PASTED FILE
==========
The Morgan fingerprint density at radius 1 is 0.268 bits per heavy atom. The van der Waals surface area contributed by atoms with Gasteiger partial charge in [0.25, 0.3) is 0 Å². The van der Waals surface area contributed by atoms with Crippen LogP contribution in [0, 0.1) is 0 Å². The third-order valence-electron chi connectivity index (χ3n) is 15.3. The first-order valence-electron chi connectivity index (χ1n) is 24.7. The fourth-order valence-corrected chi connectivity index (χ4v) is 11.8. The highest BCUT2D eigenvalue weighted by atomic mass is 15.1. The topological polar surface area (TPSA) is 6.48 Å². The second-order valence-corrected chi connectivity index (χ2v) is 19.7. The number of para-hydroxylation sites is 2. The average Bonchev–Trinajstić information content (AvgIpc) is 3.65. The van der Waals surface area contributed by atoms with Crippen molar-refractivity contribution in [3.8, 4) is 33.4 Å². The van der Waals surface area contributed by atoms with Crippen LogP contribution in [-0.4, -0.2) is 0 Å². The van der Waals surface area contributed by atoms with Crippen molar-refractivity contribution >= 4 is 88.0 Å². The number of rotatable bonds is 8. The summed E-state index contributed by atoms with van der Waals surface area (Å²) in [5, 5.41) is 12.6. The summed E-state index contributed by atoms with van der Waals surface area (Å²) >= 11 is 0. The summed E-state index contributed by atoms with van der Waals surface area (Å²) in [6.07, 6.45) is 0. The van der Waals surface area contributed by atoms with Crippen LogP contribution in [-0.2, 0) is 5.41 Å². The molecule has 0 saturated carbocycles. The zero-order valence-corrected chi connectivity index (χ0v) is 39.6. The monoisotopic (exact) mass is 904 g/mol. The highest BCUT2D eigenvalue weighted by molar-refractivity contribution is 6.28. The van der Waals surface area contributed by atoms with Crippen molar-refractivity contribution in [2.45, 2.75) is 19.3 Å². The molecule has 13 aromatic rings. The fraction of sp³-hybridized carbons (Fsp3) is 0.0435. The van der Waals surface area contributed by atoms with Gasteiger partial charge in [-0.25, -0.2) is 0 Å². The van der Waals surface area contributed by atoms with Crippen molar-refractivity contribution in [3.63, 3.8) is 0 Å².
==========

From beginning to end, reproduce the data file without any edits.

The Morgan fingerprint density at radius 1 is 0.268 bits per heavy atom. The van der Waals surface area contributed by atoms with Gasteiger partial charge in [0.25, 0.3) is 0 Å². The van der Waals surface area contributed by atoms with Crippen LogP contribution in [0, 0.1) is 0 Å². The third-order valence-electron chi connectivity index (χ3n) is 15.3. The first-order valence-electron chi connectivity index (χ1n) is 24.7. The fourth-order valence-corrected chi connectivity index (χ4v) is 11.8. The highest BCUT2D eigenvalue weighted by atomic mass is 15.1. The topological polar surface area (TPSA) is 6.48 Å². The second-order valence-corrected chi connectivity index (χ2v) is 19.7. The number of para-hydroxylation sites is 2. The average Bonchev–Trinajstić information content (AvgIpc) is 3.65. The van der Waals surface area contributed by atoms with Crippen molar-refractivity contribution in [3.8, 4) is 33.4 Å². The van der Waals surface area contributed by atoms with Crippen LogP contribution in [-0.4, -0.2) is 0 Å². The van der Waals surface area contributed by atoms with Crippen molar-refractivity contribution >= 4 is 88.0 Å². The number of rotatable bonds is 8. The summed E-state index contributed by atoms with van der Waals surface area (Å²) in [5, 5.41) is 12.6. The summed E-state index contributed by atoms with van der Waals surface area (Å²) >= 11 is 0. The summed E-state index contributed by atoms with van der Waals surface area (Å²) in [6.07, 6.45) is 0. The van der Waals surface area contributed by atoms with Crippen LogP contribution in [-0.2, 0) is 5.41 Å². The molecule has 0 saturated carbocycles. The zero-order valence-corrected chi connectivity index (χ0v) is 39.6. The monoisotopic (exact) mass is 904 g/mol. The highest BCUT2D eigenvalue weighted by molar-refractivity contribution is 6.28. The van der Waals surface area contributed by atoms with Crippen molar-refractivity contribution in [2.45, 2.75) is 19.3 Å². The molecule has 13 aromatic rings. The fraction of sp³-hybridized carbons (Fsp3) is 0.0435. The van der Waals surface area contributed by atoms with Gasteiger partial charge in [-0.25, -0.2) is 0 Å². The van der Waals surface area contributed by atoms with Crippen molar-refractivity contribution in [3.63, 3.8) is 0 Å².